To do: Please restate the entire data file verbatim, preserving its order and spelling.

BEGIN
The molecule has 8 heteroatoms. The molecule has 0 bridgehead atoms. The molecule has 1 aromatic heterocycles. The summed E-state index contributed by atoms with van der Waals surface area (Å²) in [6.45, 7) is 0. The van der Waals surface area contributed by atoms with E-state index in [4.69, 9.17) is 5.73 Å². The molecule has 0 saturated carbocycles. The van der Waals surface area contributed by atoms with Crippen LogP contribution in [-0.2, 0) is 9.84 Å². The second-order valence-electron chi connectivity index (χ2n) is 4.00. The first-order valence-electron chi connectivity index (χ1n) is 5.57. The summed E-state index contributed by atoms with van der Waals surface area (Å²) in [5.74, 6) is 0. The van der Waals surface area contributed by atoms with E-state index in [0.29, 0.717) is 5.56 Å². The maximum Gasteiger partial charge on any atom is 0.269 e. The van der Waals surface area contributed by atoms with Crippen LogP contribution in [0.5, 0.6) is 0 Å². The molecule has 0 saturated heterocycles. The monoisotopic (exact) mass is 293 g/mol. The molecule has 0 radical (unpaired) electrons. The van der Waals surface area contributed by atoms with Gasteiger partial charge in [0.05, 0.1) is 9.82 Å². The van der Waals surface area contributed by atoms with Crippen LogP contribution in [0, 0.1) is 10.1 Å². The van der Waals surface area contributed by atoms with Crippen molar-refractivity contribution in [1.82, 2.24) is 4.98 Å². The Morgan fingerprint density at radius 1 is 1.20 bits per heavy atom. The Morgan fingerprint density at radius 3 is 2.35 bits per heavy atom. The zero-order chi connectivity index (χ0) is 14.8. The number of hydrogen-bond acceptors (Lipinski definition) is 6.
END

The molecule has 8 heteroatoms. The molecule has 0 bridgehead atoms. The molecule has 1 aromatic heterocycles. The summed E-state index contributed by atoms with van der Waals surface area (Å²) in [6.45, 7) is 0. The van der Waals surface area contributed by atoms with E-state index in [4.69, 9.17) is 5.73 Å². The molecule has 0 saturated carbocycles. The van der Waals surface area contributed by atoms with Crippen LogP contribution in [-0.2, 0) is 9.84 Å². The second-order valence-electron chi connectivity index (χ2n) is 4.00. The first-order valence-electron chi connectivity index (χ1n) is 5.57. The summed E-state index contributed by atoms with van der Waals surface area (Å²) in [5.74, 6) is 0. The van der Waals surface area contributed by atoms with E-state index in [0.29, 0.717) is 5.56 Å². The maximum Gasteiger partial charge on any atom is 0.269 e. The van der Waals surface area contributed by atoms with Crippen LogP contribution in [0.5, 0.6) is 0 Å². The molecule has 0 saturated heterocycles. The monoisotopic (exact) mass is 293 g/mol. The molecule has 0 radical (unpaired) electrons. The van der Waals surface area contributed by atoms with Gasteiger partial charge in [0.05, 0.1) is 9.82 Å². The van der Waals surface area contributed by atoms with Crippen LogP contribution in [0, 0.1) is 10.1 Å². The van der Waals surface area contributed by atoms with Crippen molar-refractivity contribution in [1.82, 2.24) is 4.98 Å². The Morgan fingerprint density at radius 1 is 1.20 bits per heavy atom. The Morgan fingerprint density at radius 3 is 2.35 bits per heavy atom. The zero-order chi connectivity index (χ0) is 14.8. The number of hydrogen-bond acceptors (Lipinski definition) is 6.